Janna, Mantle Cell Lymphoma Survivor

My journey with mantle cell lymphoma (MCL) and recovery from a double umbilical cord blood (UCB) transplant helped me clarify my priorities and identify things in my life that provide me with the most positive energy.

I was diagnosed with localized mantle cell lymphoma (MCL) in April 2001. Initially, the doctors chose to treat my lymphoma with Rituxan – allowing me to achieve remission, which I enjoyed for 18 months. Unfortunately, I relapsed, and while my doctors decided to resume Rituxan, by the fall of 2004, my lymphoma had become Rituxan-resistant. The decision was made to start me on chemotherapy regimens including CHOP, ESHAP, and R-ICE in preparation for a double UCB transplant – I would be the first female MCL patient to receive one.  Thankfully, the transplant was successful, and I have been tumor-free since the fall of 2005.

Living with MCL has been challenging at times and I have learned that crisis can be a great catalyst and clarifier. I have also discovered that life can be brighter and more manageable if we have something to look forward to. When I was feeling particularly wretched during my post-transplant recovery, I meditated, listened to great music, and fantasized about climbing Mount Kilimanjaro in Africa. I remained focused on this, and the dream became a reality in the fall of 2008, when I celebrated my third post-transplant “birthday” on the summit of Mount Kilimanjaro in Tanzania.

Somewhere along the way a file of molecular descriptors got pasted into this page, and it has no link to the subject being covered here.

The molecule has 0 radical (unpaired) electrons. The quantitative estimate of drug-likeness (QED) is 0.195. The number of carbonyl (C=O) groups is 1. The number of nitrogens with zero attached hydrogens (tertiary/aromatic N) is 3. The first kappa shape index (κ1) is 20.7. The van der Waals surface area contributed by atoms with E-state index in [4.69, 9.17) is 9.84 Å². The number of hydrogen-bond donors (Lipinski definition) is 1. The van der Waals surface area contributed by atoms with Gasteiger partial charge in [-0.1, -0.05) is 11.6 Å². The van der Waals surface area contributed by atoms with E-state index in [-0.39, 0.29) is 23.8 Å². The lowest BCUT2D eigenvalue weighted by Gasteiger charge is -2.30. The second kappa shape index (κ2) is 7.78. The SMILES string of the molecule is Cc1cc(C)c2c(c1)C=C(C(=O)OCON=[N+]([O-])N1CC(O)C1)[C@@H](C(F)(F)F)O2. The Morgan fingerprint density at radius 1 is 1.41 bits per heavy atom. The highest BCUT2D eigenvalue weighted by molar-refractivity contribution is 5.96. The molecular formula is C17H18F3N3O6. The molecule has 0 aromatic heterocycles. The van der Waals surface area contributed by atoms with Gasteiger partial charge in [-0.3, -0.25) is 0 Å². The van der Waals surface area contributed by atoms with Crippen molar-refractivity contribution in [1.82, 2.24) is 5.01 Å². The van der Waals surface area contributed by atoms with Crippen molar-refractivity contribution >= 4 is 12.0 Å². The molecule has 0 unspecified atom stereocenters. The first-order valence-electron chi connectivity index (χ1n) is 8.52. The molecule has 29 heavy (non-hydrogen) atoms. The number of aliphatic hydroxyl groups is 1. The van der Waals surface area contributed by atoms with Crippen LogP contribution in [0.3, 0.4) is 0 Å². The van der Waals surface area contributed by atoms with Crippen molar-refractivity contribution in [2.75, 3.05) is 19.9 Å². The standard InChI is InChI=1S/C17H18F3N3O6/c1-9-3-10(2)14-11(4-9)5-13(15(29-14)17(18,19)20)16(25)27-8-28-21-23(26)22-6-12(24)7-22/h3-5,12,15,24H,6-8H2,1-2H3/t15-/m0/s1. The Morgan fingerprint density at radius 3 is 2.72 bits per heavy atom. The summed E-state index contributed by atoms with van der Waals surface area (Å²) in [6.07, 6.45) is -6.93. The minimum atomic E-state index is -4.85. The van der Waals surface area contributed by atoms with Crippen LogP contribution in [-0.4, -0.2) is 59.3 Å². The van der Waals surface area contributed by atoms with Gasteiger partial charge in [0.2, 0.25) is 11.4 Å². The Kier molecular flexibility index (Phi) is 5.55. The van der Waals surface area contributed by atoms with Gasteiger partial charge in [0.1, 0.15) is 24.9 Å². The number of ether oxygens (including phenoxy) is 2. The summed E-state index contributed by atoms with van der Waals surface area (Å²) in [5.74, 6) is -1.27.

I got involved with the Lymphoma Research Foundation (LRF) shortly after my diagnosis when I contacted the LRF helpline. The Helpline staff are extremely helpful and the patient support services that they provide are among the best available.

Try to take things a day at a time as you navigate through treatment. Look for positive distractions to help you through rough patches you encounter along the way and never give up hope.

Presently, I am still cancer-free, feel terrific, and remain hopeful for the future. However, I am ever-mindful that life is both fragile and incredibly short and circumstances can change as quickly as they have in the past. If you are a lymphoma patient like me, here is a final thought: Try to take things a day at a time as you navigate through treatment. Look for positive distractions to help you through rough patches you encounter along the way and never give up hope.